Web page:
The postal lady brought the small wrapped box and tooted the mail truck’s horn up by the road. Jack turned from where he stood at the edge of his garden and walked up the hill. He took deep breaths, so that he could say hello to the woman without having to gasp for breath. The cool autumn air was much easier on him than the hot humid summer had been. The old man appreciated the woman waiting for him to come get his package and he wanted to thank her. She was always helpful and patient, unlike her predecessor, a man who acted like he could hardly wait to finish the mail route and take the afternoon off.
“Hello, Annie.” Jack managed to get the phrase out without having to breathe between the two words.
“How’s that garden, Jack?”
“OK,” he said. He took a breath. “Best year yet.” He wondered why he was lying about it. He’d had a terrible garden this year, and was barely able to work in it most days. At 87, he was finished. With gardening, anyway. It was all over.
“You been waitin’ for this?” Annie asked. He knew that was an invitation to tell the woman what was in the box. Annie wasn’t nosey, just interested because Jack had been outside waiting for the mail for the past few days, signaling his anticipation. But he didn’t really want to discuss it, so he said, “Oh yeah, kind of,” and let it go at that.
When she climbed back in her truck and drove off, Jack took the box and a few pieces of junk mail across the lawn and heaved himself up the one step to his front porch. Sitting down in the rocker, he carefully removed the layer of brown paper and untied the red string wrapped once around the box. He lifted the cardboard lid and drew out a pair of new shoes.
The leather was shiny new and smelled wonderful. Sewn to the bottoms were strong, thick soles to provide a superior platform for his old feet, and to help steady his walk. The smart striped laces pulled the ears together over the tongue. The shoe uppers were made from substantial thick leather. The stitching was large and neat, as one would expect in leather goods assembled by craftsmen using excellent materials. Jack’s new shoes were of a style an older person who liked the outdoors would appreciate. And they were exactly like the old shoes he was wearing.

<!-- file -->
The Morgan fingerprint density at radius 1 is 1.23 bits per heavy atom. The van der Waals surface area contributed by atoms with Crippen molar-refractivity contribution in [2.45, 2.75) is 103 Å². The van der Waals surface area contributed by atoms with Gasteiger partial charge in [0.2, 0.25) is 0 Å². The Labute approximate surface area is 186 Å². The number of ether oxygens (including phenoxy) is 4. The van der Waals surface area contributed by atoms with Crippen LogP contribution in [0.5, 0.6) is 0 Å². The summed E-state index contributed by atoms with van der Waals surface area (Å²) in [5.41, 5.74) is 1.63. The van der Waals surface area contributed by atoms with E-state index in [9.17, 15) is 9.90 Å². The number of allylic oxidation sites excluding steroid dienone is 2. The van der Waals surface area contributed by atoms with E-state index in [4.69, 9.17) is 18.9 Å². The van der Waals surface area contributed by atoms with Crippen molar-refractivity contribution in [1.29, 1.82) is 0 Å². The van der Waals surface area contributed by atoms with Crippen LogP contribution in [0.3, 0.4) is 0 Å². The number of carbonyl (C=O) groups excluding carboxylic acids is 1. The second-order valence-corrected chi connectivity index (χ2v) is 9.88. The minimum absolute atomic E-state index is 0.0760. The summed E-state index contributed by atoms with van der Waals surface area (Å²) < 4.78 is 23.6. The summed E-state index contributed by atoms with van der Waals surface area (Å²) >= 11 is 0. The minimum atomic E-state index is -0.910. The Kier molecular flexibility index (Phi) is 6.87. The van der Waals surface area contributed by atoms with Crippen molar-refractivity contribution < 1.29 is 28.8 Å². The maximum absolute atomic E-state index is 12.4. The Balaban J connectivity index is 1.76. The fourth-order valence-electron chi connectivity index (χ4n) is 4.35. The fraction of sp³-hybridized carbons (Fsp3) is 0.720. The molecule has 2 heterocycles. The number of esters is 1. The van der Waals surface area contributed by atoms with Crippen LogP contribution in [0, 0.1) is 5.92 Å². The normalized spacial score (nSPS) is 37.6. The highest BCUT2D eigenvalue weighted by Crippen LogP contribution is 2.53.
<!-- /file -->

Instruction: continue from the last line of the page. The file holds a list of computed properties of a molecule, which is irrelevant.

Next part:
The old man leaned over stiffly and removed his shoes. He worked at the task for a few minutes, a knot giving him trouble and his breath becoming short when he stayed bent over too long. He laced up the new shoes and put them on, tying a neat knot on each. Jack leaned back in the rocking chair and stuck out his feet, flopping them left and right, admiring the new shoes. Then he carefully placed the old pair in the box among the tissue papers, arranging everything as neatly as it had been at the factory. After looking at the old shoes for a moment as they lay nestled in the box, he sighed and placed the lid back on.
Jack stood up slowly, wobbling a little, and gave himself time for the dizziness to pass. Then he turned and walked through the front door of the house and made his way to the kitchen. Searching around in a drawer, he found a roll of wide packing tape and carried it with the box and paper wrapping to the kitchen table. This was his work station these days, used for most of his small daily tasks, now that meals were sparse and he was alone in the house. Jack reached across the table for a pad of writing paper and a pen. He flipped through the pad and found a clean sheet of lined yellow paper, and then he began to write.
I’m sending you these shoes. I have had many good days in the garden with them and I decided I wanted a new pair, which just arrived today. They’re exactly the same. I love these old shoes and wanted nothing better, just newer. I also bought new canvas pants last week and a new shirt, too. They’re just like the pants I have, and the shirt is like all my other shirts. Fred, I don’t want to be old anymore. I want to be new.